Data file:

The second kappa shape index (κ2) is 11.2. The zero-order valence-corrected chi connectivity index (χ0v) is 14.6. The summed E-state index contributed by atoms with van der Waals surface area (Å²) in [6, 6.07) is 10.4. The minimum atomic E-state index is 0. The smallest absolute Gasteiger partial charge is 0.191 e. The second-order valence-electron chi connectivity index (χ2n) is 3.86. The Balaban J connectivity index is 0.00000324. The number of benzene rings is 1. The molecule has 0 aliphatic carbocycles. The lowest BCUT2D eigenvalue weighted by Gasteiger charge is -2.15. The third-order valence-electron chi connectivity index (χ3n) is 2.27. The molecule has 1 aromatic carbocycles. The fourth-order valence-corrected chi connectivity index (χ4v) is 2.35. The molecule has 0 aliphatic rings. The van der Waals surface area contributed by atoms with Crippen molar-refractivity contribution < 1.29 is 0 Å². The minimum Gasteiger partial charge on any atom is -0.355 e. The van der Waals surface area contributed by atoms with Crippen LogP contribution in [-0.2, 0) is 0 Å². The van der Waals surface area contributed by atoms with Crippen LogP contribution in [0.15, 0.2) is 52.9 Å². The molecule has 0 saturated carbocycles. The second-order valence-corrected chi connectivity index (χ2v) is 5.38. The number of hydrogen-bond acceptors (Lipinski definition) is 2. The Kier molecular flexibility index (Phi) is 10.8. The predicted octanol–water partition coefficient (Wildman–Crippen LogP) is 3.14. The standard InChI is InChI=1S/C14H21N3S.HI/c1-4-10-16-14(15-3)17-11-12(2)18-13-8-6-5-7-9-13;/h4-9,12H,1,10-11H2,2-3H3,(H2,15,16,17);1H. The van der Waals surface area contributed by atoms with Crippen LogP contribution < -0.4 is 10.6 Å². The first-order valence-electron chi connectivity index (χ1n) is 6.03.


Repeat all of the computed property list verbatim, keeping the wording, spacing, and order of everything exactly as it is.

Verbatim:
The second kappa shape index (κ2) is 11.2. The zero-order valence-corrected chi connectivity index (χ0v) is 14.6. The summed E-state index contributed by atoms with van der Waals surface area (Å²) in [6, 6.07) is 10.4. The minimum atomic E-state index is 0. The smallest absolute Gasteiger partial charge is 0.191 e. The second-order valence-electron chi connectivity index (χ2n) is 3.86. The Balaban J connectivity index is 0.00000324. The number of benzene rings is 1. The molecule has 0 aliphatic carbocycles. The lowest BCUT2D eigenvalue weighted by Gasteiger charge is -2.15. The third-order valence-electron chi connectivity index (χ3n) is 2.27. The molecule has 1 aromatic carbocycles. The fourth-order valence-corrected chi connectivity index (χ4v) is 2.35. The molecule has 0 aliphatic rings. The van der Waals surface area contributed by atoms with Crippen molar-refractivity contribution < 1.29 is 0 Å². The minimum Gasteiger partial charge on any atom is -0.355 e. The van der Waals surface area contributed by atoms with Crippen LogP contribution in [-0.2, 0) is 0 Å². The van der Waals surface area contributed by atoms with Crippen LogP contribution in [0.15, 0.2) is 52.9 Å². The molecule has 0 saturated carbocycles. The second-order valence-corrected chi connectivity index (χ2v) is 5.38. The number of hydrogen-bond acceptors (Lipinski definition) is 2. The Kier molecular flexibility index (Phi) is 10.8. The predicted octanol–water partition coefficient (Wildman–Crippen LogP) is 3.14. The standard InChI is InChI=1S/C14H21N3S.HI/c1-4-10-16-14(15-3)17-11-12(2)18-13-8-6-5-7-9-13;/h4-9,12H,1,10-11H2,2-3H3,(H2,15,16,17);1H. The van der Waals surface area contributed by atoms with Crippen LogP contribution < -0.4 is 10.6 Å². The first-order valence-electron chi connectivity index (χ1n) is 6.03.